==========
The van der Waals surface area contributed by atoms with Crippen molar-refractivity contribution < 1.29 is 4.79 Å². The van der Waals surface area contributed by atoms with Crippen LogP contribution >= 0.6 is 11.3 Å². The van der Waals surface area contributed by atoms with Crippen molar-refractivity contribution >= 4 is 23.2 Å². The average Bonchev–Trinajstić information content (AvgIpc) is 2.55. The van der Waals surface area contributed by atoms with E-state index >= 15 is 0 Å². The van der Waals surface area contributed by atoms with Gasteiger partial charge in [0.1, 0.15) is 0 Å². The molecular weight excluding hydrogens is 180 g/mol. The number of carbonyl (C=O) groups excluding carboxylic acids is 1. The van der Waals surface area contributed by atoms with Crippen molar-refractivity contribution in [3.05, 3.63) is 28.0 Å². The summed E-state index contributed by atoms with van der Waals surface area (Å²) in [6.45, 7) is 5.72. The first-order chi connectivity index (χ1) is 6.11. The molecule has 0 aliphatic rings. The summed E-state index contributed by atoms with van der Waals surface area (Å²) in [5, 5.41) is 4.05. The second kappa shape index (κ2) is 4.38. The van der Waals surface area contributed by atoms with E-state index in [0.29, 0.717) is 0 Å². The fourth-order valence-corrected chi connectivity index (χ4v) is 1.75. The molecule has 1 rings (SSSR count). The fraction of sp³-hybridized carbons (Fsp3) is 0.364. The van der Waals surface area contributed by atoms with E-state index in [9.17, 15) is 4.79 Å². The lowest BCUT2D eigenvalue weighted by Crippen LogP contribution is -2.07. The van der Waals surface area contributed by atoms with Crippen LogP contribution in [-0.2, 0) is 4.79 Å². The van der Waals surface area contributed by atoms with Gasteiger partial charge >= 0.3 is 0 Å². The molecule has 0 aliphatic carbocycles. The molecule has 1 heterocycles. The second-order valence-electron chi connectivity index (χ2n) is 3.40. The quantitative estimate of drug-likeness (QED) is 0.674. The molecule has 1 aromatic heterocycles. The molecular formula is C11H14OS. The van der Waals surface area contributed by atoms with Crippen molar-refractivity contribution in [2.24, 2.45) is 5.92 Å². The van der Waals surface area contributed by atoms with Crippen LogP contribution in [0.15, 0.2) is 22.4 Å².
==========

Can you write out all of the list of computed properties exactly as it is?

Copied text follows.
The van der Waals surface area contributed by atoms with Crippen molar-refractivity contribution < 1.29 is 4.79 Å². The van der Waals surface area contributed by atoms with Crippen LogP contribution >= 0.6 is 11.3 Å². The van der Waals surface area contributed by atoms with Crippen molar-refractivity contribution >= 4 is 23.2 Å². The average Bonchev–Trinajstić information content (AvgIpc) is 2.55. The van der Waals surface area contributed by atoms with E-state index >= 15 is 0 Å². The van der Waals surface area contributed by atoms with Gasteiger partial charge in [0.1, 0.15) is 0 Å². The molecular weight excluding hydrogens is 180 g/mol. The number of carbonyl (C=O) groups excluding carboxylic acids is 1. The van der Waals surface area contributed by atoms with Crippen molar-refractivity contribution in [3.05, 3.63) is 28.0 Å². The summed E-state index contributed by atoms with van der Waals surface area (Å²) in [6.45, 7) is 5.72. The first-order chi connectivity index (χ1) is 6.11. The molecule has 0 aliphatic rings. The summed E-state index contributed by atoms with van der Waals surface area (Å²) in [5, 5.41) is 4.05. The second kappa shape index (κ2) is 4.38. The van der Waals surface area contributed by atoms with E-state index in [0.29, 0.717) is 0 Å². The fourth-order valence-corrected chi connectivity index (χ4v) is 1.75. The molecule has 1 rings (SSSR count). The fraction of sp³-hybridized carbons (Fsp3) is 0.364. The van der Waals surface area contributed by atoms with E-state index in [9.17, 15) is 4.79 Å². The lowest BCUT2D eigenvalue weighted by Crippen LogP contribution is -2.07. The van der Waals surface area contributed by atoms with Crippen LogP contribution in [-0.2, 0) is 4.79 Å². The van der Waals surface area contributed by atoms with Gasteiger partial charge >= 0.3 is 0 Å². The molecule has 0 aliphatic carbocycles. The molecule has 1 heterocycles. The second-order valence-electron chi connectivity index (χ2n) is 3.40. The quantitative estimate of drug-likeness (QED) is 0.674. The molecule has 1 aromatic heterocycles. The molecular formula is C11H14OS. The van der Waals surface area contributed by atoms with Crippen molar-refractivity contribution in [2.24, 2.45) is 5.92 Å². The van der Waals surface area contributed by atoms with Crippen LogP contribution in [0.15, 0.2) is 22.4 Å².